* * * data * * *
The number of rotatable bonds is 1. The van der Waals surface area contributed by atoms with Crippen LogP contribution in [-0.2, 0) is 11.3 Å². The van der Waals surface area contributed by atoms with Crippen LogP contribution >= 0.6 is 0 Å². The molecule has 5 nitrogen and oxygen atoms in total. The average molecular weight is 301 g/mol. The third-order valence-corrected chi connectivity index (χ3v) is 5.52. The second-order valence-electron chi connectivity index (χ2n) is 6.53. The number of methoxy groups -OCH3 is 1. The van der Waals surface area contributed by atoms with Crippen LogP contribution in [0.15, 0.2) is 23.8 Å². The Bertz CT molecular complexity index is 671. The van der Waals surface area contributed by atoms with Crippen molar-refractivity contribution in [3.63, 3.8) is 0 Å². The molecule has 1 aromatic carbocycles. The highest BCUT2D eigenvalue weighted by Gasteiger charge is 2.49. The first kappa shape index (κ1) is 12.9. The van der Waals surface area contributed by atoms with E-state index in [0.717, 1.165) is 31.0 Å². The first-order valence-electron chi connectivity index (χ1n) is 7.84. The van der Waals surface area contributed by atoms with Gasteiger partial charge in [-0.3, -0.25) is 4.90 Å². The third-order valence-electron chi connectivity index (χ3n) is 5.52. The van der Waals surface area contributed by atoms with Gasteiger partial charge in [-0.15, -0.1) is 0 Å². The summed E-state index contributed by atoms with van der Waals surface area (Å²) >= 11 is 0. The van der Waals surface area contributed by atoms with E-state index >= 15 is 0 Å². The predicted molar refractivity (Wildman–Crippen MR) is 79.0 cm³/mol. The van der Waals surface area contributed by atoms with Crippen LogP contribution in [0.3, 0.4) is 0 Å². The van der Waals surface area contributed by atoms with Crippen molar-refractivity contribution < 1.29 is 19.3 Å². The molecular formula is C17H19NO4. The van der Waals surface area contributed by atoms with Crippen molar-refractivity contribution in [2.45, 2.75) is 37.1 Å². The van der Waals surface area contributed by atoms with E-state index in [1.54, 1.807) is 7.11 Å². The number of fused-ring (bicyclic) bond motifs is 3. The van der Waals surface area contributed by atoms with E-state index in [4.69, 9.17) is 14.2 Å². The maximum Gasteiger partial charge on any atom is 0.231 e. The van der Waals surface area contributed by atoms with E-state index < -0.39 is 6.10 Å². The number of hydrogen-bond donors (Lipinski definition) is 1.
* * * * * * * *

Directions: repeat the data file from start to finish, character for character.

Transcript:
The number of rotatable bonds is 1. The van der Waals surface area contributed by atoms with Crippen LogP contribution in [-0.2, 0) is 11.3 Å². The van der Waals surface area contributed by atoms with Crippen LogP contribution >= 0.6 is 0 Å². The molecule has 5 nitrogen and oxygen atoms in total. The average molecular weight is 301 g/mol. The third-order valence-corrected chi connectivity index (χ3v) is 5.52. The second-order valence-electron chi connectivity index (χ2n) is 6.53. The number of methoxy groups -OCH3 is 1. The van der Waals surface area contributed by atoms with Crippen LogP contribution in [0.15, 0.2) is 23.8 Å². The Bertz CT molecular complexity index is 671. The van der Waals surface area contributed by atoms with Crippen molar-refractivity contribution in [3.63, 3.8) is 0 Å². The molecule has 1 aromatic carbocycles. The highest BCUT2D eigenvalue weighted by Gasteiger charge is 2.49. The first kappa shape index (κ1) is 12.9. The van der Waals surface area contributed by atoms with E-state index in [0.717, 1.165) is 31.0 Å². The first-order valence-electron chi connectivity index (χ1n) is 7.84. The van der Waals surface area contributed by atoms with Gasteiger partial charge in [-0.3, -0.25) is 4.90 Å². The third-order valence-electron chi connectivity index (χ3n) is 5.52. The van der Waals surface area contributed by atoms with Gasteiger partial charge in [-0.15, -0.1) is 0 Å². The summed E-state index contributed by atoms with van der Waals surface area (Å²) >= 11 is 0. The van der Waals surface area contributed by atoms with E-state index >= 15 is 0 Å². The predicted molar refractivity (Wildman–Crippen MR) is 79.0 cm³/mol. The van der Waals surface area contributed by atoms with Crippen LogP contribution in [0.3, 0.4) is 0 Å². The van der Waals surface area contributed by atoms with Crippen molar-refractivity contribution < 1.29 is 19.3 Å². The molecular formula is C17H19NO4. The van der Waals surface area contributed by atoms with Crippen molar-refractivity contribution in [2.45, 2.75) is 37.1 Å². The van der Waals surface area contributed by atoms with E-state index in [1.54, 1.807) is 7.11 Å². The number of fused-ring (bicyclic) bond motifs is 3. The van der Waals surface area contributed by atoms with E-state index in [4.69, 9.17) is 14.2 Å². The maximum Gasteiger partial charge on any atom is 0.231 e. The van der Waals surface area contributed by atoms with E-state index < -0.39 is 6.10 Å². The number of hydrogen-bond donors (Lipinski definition) is 1.